Herpes simplex virus type-2 (HSV-2) infections are lifelong, and a leading cause of genital ulcer disease worldwide. The clinical outcome of genital HSV-2 reactivation varies widely from completely asymptomatic to infrequent and short-lasting recurrences to frequent and severe genital ulcerations: reasons for this variability are not known. Using biopsies of genital skin and mucosa from human volunteers, we have shown that HSV-2 reactivation results in a long-term persistence of local immune responses. CD8 T cells persist at the dermal-epidermal junction (DEJ) contiguous to the sensory nerve endings where virions are released. The unique anatomical distribution suggests that local CDS T cells might play a pivotal role in rapid containment of viral infection in the periphery, thus influencing the clinical and virologic course of HSV-2 disease in humans. In the last grant cycle, we developed a cell-type specific laser capture microdissection (LCM) method to isolate individual CD8 T cells in situ and measure their activity. By using combined approaches of CD8-specific LCM, whole genome transcriptional profiling and TCR repertoire deep sequencing, we can now elucidate associations between tissue resident memory CD8 T cells and genital herpes disease severity in humans. In this project, we will investigate the association between HSV-2 disease severity and the quantity, quality and diversity of tissue resident memory CD8 T cells at the site of previous HSV-2 recurrence in humans.
Our specific aims are: 1) to define whether the anatomic distribution, density, decay kinetics and the antiviral signature genes of tissue resident memory CD8 T cells differ in participants with mild versus severe genital HSV-2 diseases;2) to define whether the T cell receptor (TCR) repertoire dynamics and antigenic specificity of tissue resident memory CD8 T cells are associated with genital herpes disease severity. We will obtain sequential biopsy tissues from patient cohorts with distinct disease outcomes: mild disease, defined as recurrence rate <2 episodes per year and severe disease as recurrence rate >6 episodes per year. This project will define the characteristics of a successful peripheral immune response to HSV-2 that can be harnessed as a potential correlate of immunity during vaccine development.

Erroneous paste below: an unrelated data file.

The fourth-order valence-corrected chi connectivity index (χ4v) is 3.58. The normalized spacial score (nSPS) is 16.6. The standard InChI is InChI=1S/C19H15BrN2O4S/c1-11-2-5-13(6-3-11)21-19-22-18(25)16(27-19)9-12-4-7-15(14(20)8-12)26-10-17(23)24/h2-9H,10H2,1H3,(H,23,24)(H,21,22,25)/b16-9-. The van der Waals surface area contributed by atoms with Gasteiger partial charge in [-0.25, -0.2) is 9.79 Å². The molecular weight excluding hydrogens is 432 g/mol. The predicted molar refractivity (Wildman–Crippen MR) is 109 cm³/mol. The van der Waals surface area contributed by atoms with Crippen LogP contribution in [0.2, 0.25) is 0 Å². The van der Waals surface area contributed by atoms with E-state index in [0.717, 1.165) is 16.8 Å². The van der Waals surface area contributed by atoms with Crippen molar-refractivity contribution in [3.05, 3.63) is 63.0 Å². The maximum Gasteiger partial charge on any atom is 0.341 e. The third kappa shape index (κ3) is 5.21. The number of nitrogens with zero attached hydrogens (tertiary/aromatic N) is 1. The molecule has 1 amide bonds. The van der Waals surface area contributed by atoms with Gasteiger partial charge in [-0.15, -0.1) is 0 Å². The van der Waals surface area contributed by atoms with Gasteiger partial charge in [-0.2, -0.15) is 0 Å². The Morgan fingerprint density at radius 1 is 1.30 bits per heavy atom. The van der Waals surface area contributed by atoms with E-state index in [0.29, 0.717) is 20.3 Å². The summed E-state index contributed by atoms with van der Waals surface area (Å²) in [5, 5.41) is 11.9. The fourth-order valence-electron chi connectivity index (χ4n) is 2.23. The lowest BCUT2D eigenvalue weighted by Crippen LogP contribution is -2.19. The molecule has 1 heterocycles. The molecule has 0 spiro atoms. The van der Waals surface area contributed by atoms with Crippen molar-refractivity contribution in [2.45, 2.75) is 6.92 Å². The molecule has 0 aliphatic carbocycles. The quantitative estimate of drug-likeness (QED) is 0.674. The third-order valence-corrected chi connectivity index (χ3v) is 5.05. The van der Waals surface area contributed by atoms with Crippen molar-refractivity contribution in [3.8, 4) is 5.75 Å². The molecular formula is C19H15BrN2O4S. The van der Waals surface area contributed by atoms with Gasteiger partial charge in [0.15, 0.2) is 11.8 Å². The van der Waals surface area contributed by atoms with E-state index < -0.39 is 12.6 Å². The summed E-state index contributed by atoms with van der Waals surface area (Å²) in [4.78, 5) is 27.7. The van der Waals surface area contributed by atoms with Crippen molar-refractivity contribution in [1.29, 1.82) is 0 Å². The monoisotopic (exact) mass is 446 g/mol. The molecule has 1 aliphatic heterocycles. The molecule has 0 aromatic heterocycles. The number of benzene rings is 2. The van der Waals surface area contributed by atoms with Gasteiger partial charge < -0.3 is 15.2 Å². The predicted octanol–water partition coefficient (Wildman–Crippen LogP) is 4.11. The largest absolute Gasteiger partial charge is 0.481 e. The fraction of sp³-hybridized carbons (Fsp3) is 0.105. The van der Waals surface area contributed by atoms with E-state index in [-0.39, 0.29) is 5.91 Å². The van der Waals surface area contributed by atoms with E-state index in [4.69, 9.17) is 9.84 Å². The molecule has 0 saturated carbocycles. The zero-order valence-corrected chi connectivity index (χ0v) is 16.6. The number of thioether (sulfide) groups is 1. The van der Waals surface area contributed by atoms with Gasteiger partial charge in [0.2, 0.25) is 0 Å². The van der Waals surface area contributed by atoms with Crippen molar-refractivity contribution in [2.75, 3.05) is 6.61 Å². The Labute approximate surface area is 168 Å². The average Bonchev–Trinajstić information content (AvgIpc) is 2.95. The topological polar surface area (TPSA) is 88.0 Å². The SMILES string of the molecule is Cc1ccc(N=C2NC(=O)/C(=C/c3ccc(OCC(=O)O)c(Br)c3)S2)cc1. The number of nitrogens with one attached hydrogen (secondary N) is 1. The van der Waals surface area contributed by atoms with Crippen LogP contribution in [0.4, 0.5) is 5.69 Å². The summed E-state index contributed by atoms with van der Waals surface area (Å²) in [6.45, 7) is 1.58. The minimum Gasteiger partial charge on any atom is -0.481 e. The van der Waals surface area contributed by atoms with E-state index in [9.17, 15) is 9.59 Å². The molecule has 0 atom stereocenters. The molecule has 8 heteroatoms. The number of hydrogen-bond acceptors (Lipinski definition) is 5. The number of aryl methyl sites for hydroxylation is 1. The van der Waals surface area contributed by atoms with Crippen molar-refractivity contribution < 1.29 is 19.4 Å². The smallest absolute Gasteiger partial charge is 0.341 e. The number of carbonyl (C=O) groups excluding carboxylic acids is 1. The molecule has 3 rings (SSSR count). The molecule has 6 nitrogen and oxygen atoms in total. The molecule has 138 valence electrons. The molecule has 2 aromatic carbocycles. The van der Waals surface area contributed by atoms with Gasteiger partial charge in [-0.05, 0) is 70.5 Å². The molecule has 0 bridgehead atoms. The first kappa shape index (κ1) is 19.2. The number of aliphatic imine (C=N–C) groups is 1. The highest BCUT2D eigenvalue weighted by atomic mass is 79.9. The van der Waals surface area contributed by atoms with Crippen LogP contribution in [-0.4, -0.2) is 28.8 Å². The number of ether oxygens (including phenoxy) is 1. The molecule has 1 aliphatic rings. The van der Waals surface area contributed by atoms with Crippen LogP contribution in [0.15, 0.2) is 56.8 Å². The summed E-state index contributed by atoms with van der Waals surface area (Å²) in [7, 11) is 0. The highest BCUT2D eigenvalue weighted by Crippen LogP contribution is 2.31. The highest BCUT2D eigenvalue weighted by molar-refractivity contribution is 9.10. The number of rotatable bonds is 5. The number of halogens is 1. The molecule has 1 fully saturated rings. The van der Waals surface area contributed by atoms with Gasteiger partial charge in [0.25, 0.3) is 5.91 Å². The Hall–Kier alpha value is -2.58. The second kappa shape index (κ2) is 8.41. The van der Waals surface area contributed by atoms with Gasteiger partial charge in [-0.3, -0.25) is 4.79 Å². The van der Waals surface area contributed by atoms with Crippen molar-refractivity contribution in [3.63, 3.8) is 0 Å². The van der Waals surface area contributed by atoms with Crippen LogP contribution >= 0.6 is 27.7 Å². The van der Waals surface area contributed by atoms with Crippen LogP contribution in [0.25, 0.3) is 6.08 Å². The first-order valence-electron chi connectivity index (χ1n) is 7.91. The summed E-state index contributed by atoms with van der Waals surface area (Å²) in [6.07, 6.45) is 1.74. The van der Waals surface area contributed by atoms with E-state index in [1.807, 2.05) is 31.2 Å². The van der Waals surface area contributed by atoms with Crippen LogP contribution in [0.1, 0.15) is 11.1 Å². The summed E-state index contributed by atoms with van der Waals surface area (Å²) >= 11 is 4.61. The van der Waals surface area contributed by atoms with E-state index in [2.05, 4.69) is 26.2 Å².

Public Health Relevance

Genital herpes affects 17% of US population;no cure or vaccine is available. We do not know why some people with this infection have severe disease, and others very mild. We have developed new laboratory methods to study immune cells in samples from people with genital herpes that we will apply to understand the difference between people with mild and severe disease in order to develop an effective vaccine.

Agency
National Institute of Health (NIH)
Institute
National Institute of Allergy and Infectious Diseases (NIAID)
Type
Research Program Projects (P01)
Project #
5P01AI030731-24
Application #
8696991
Study Section
Special Emphasis Panel (ZAI1-LR-M)
Project Start
Project End
Budget Start
2014-07-01
Budget End
2015-06-30
Support Year
24
Fiscal Year
2014
Total Cost
$244,115
Indirect Cost
$50,373
Name
University of Washington
Department
Type
DUNS #
605799469
City
Seattle
State
WA
Country
United States
Zip Code
98195
Magaret, Amalia S; Mujugira, Andrew; Hughes, James P et al. (2016) Effect of Condom Use on Per-act HSV-2 Transmission Risk in HIV-1, HSV-2-discordant Couples. Clin Infect Dis 62:456-61
Oseso, Linda; Magaret, Amalia S; Jerome, Keith R et al. (2016) Attitudes and Willingness to Assume Risk of Experimental Therapy to Eradicate Genital Herpes Simplex Virus Infection. Sex Transm Dis 43:566-71
Magaret, A; Dong, L; John, M et al. (2016) HLA Class I and II alleles, heterozygosity and HLA-KIR interactions are associated with rates of genital HSV shedding and lesions. Genes Immun 17:412-418
Jing, Lichen; Laing, Kerry J; Dong, Lichun et al. (2016) Extensive CD4 and CD8 T Cell Cross-Reactivity between Alphaherpesviruses. J Immunol 196:2205-18
Manguro, Griffins O; Masese, Linnet N; Deya, Ruth W et al. (2016) Genital HSV Shedding among Kenyan Women Initiating Antiretroviral Therapy. PLoS One 11:e0163541
Ramchandani, Meena; Kong, Marlene; Tronstein, Elizabeth et al. (2016) Herpes Simplex Virus Type 1 Shedding in Tears and Nasal and Oral Mucosa of Healthy Adults. Sex Transm Dis 43:756-760
Milman, Neta; Zhu, Jia; Johnston, Christine et al. (2016) In Situ Detection of Regulatory T Cells in Human Genital Herpes Simplex Virus Type 2 (HSV-2) Reactivation and Their Influence on Spontaneous HSV-2 Reactivation. J Infect Dis 214:23-31
Tjernlund, Annelie; Burgener, Adam; Lindvall, Jessica M et al. (2016) In Situ Staining and Laser Capture Microdissection of Lymph Node Residing SIV Gag-Specific CD8+ T cells--A Tool to Interrogate a Functional Immune Response Ex Vivo. PLoS One 11:e0149907
Nason, Martha C; Patel, Eshan U; Kirkpatrick, Allison R et al. (2016) Immunological Signaling During Herpes Simplex Virus-2 and Cytomegalovirus Vaginal Shedding After Initiation of Antiretroviral Treatment. Open Forum Infect Dis 3:ofw073
Bender Ignacio, Rachel A; Goldman, Jason D; Magaret, Amalia S et al. (2016) Patterns of human herpesvirus-8 oral shedding among diverse cohorts of human herpesvirus-8 seropositive persons. Infect Agent Cancer 11:7

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